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Articles by Ted Nace

Ted Nace is the director of CoalSwarm, a collaborative information clearinghouse on U.S. and international coal mines, plants, companies, politics, impacts, and alternatives. He is the author of Climate Hope: On the Front Lines of the Fight Against Coal (CoalSwarm, 2010).

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  • Poll shows 86 percent of public wants a five-year halt on new coal plants

    Shortly before the July 4 holiday, Opinion Research Corporation released a poll entitled "Opinions About Gas Prices and U.S. Energy Independence" [PDF] which shows -- drum roll please -- that the public, by a three-to-one margin, is either "very angry" or "somewhat angry" about gasoline prices.

    While gas prices grabbed the headlines, the poll also happened to ask a number of questions about coal, and the answers were both interesting and surprising: The percentage of people who said they opposed new coal plants was actually higher than the percentage expressing outrage over gas prices. When asked whether "America should commit to a five-year moratorium on new coal-fired plants," the response was:

  • Solar thermal can save us, but it needs public clamor

    [Editor's note: When this post was originally run, the phrase "100 miles by 100 miles" was changed to "100 square miles," which is very different. The article has now been corrected (or rather, unmiscorrected) and the appropriate intern flogged; our apologies to Ted and Alex.]

    This post was coauthored with Alex Carlin, organizer of Let's Go Solar and instigator of the recent Environment America study (PDF), "On the Rise: Solar Thermal Power and the Fight Against Global Warming."

    Every day more people are finally hearing about what Joe Romm calls "the solar power you don't hear about" -- solar thermal power, utility-scale arrays of mirrors that create heat (and then electricity) so efficiently that they can do everything a coal plant can do except melt the South Pole.

    Without any special promotion, solar thermal (concentrating solar power, or CSP) will eventually grow into a major supplier of our electric grid, simply because, according to the California Energy Commission, it is an increasingly economical technology with per kilowatt-hour costs estimated to be 27 percent lower than new integrated gasification combined cycle (IGCC) coal plants with carbon capture-and-storage -- 12.7 cents/kWh for CSP versus 17.3 cents/kwh for IGCC plus CCS.

    The technology is moving forward, with five plants already operational, eight under construction, and 20 more announced. Several of these plants include on-site thermal storage, an option that makes CSP a reliable source of baseload power.

    The problem is the timeline of global warming. If we take seriously what the science is telling us, we must conclude that CSP has arrived in the nick of time. James Hansen's latest team effort (PDF) tells us that earth has had many eras with ice-free North and South Poles. The report concludes: "If humanity wishes to preserve a planet similar to that on which civilization developed ... CO2 will need to be reduced from its current 385 ppm to at most 350 ppm." On the other hand, if we continue to burn coal for our electric power, those poles will melt, sending sea levels so high that cities like New York and Miami would have no chance to survive.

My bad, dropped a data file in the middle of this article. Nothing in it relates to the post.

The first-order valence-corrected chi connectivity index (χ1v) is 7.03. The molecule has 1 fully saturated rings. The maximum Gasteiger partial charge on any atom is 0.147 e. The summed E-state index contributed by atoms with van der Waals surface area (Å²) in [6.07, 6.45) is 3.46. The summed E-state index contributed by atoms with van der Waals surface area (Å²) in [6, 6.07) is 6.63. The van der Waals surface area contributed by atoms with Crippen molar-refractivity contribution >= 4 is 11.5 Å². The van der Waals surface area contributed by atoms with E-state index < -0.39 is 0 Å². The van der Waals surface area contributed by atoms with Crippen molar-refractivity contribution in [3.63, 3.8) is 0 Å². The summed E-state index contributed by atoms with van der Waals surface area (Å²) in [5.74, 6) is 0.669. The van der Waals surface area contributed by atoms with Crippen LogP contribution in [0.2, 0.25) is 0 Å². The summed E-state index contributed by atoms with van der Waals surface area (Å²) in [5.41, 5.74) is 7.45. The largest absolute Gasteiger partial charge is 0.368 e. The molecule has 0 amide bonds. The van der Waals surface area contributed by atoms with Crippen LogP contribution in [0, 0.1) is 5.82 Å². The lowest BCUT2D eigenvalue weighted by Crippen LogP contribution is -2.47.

You probably already knew that, but did you know this? Just 100 miles by 100 miles of CSP installations would supply 100 percent of the U.S. electric grid. That's being conservative: Ausra's chairman David Mills pegs the figure at 92 miles by 92 miles. Put similar installations in Morocco for Europe and the Gobi desert for China and we have our golden opportunity -- our last chance -- of keeping those poles under ice and our cities above water.

    How much land is 100 miles by 100 miles?

  • Administrative law judges give controversial coal plant thumbs down — final decision up to PUC

    One of the most controversial coal plant proposals in the country just took yet another big hit.

    Minnesota's two administrative law judges on the hearings for the Big Stone II plant in South Dakota, Steve Mihalchick and Barbara Neilson, recommended today that the state Public Utilities Commission deny a certificate of need for the plant's transmission lines in western Minnesota. If adopted by the PUC, the ruling will kill the highly controversial project.

    According to the ALJs' recommendation [PDF], the sponsors of the plant "have failed to demonstrate that their demand for electricity cannot be met more cost effectively through energy conservation and load-management measures ..."

    In September 2007, two of the co-sponsors of Big Stone II, representing about 27 percent of the plant's capacity, pulled out of the project. The withdrawal rocked the project, but the remaining sponsors announced plans to redesign it and continue seeking permits.

    Today's ALJ recommendation, which has been closely watched by the broad multi-state coalition that had gathered against the plant, is not curtains for Big Stone II -- but we may be in the final act. The demise of the plant promises to unlock the huge wind potential of the Upper Midwest region, which to date has scarcely been tapped.

  • Hawkins to industry: ‘deal with it’

    Greenpeace's body slam of the core "clean coal" technology known as carbon capture and storage (CCS) may take a while to sink in. Not so long ago, groups like NRDC were writing glowing accounts of the technology, and it's safe to say that much of the environmental movement is still sipping the Kool-Aid. So it was heartening to read that at least one person attending the Carbon Capture and Sequestration conference in Pittsburgh seems to have her head screwed on straight and her ear to the grassroots: Becky Tarbotton of Rainforest Action Network. Becky writes: